ORDER STRIKING INSURANCE COMPANY’S INTERVENTION AFFIRMED

The Insurance Company of the State of Pennsylvania v. Lavonne Neese
Dallas Court of Appeals, No. 05-12-00062-CV (July 24, 2013)
Justices Lang (Opinion), Myers, and Evans

The Court of Appeals affirmed a trial court’s order striking an insurance company’s petition in intervention, in which the insurer attempted to assert subrogation rights against a plaintiff in a wrongful death action. The Court concluded Oklahoma law applied rather than Texas law, and because Oklahoma provided no right of subrogation for the insurer, the trial court acted within its discretion when it struck the insurer’s intervention.

James Neese, an Oklahoma resident, was killed in Texas by a pipeline explosion. Neese’s employer, C&H Power Line Construction Co., was headquartered in Oklahoma and bought its worker’s compensation insurance policy from The Insurance Company of the State of Pennsylvania (“ICSP”). The Oklahoma Workers’ Compensation Court ordered ICSP to pay death benefits to Neese’s widow and children, all of whom were Oklahoma residents.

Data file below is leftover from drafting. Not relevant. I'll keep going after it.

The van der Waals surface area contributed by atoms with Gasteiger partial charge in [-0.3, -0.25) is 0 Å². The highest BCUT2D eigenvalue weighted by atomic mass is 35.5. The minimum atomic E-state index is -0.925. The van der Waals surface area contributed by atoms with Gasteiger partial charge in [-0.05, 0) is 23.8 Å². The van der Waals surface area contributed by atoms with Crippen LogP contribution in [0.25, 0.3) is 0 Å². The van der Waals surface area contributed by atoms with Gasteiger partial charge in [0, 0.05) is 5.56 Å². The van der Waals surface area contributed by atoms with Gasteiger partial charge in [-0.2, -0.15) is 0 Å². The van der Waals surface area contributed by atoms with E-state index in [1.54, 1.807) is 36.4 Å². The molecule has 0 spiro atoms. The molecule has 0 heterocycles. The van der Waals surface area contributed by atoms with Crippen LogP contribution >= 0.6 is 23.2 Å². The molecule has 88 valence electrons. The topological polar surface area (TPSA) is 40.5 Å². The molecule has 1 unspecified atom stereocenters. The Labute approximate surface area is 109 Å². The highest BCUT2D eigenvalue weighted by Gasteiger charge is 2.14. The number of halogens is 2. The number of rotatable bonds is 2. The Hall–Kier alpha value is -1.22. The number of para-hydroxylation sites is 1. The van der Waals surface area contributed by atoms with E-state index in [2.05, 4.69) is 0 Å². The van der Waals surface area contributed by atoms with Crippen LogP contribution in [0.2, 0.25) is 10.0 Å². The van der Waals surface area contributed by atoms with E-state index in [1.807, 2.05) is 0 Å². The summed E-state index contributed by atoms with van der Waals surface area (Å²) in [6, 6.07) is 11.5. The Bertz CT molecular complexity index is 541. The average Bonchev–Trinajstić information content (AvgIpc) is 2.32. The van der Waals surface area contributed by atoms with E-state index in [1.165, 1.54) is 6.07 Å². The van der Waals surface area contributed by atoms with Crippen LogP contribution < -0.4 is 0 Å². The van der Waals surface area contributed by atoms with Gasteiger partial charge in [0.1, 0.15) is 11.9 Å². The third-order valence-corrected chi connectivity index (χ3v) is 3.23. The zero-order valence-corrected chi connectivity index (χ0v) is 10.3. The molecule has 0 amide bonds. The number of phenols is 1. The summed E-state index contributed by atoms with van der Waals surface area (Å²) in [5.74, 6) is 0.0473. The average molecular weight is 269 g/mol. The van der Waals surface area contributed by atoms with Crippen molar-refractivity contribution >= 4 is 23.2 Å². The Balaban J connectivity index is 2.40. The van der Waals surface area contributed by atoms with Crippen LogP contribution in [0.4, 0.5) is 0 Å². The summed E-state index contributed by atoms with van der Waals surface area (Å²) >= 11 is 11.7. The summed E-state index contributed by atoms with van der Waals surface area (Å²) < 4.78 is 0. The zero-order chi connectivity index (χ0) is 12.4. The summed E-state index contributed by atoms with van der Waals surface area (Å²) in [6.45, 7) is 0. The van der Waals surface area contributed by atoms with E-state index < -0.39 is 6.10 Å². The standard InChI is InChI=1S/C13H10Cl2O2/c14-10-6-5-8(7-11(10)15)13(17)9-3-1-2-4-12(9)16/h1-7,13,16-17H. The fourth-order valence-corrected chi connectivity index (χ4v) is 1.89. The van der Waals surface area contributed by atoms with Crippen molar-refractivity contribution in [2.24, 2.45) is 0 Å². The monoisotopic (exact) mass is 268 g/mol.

Neese’s estate later brought a wrongful-death suit in Dallas County against several Texas companies connected to the pipeline explosion. ICSP filed a petition in intervention, claiming subrogation against the Neeses in the amount of the workers’ compensation benefits it had paid. The Neeses moved to strike ICSP’s intervention, arguing the subrogation claim was controlled by Oklahoma law, which provided ICSP no subrogation rights with respect to death benefits. ICSP contended Texas law, which provided for subrogation, applied.

The parties argued their respective positions about which state had the most significant relationship with the dispute under sections 6 and 145 of the Restatement (Second) of Conflict of Laws. But the Court of Appeals looked instead to the more specific guidance of section 185, which provides: “The local law of the state under whose workmen’s compensation statute an employee has received an award for an injury determines what interest the person who paid the award has in any recovery for tort or wrongful death that the employee may obtain against a third person.” The Court applied the rule of this section and held that Oklahoma law governs ICSP’s subrogation claim because it is the state under whose workers’ compensation statute the Neeses received their award.

The Court agreed with the Neeses that, at the time of the injury, Oklahoma law did not afford subrogation rights to insurers that paid workers’ compensation death benefits. The Court therefore affirmed the trial court’s order striking ICSP’s intervention.

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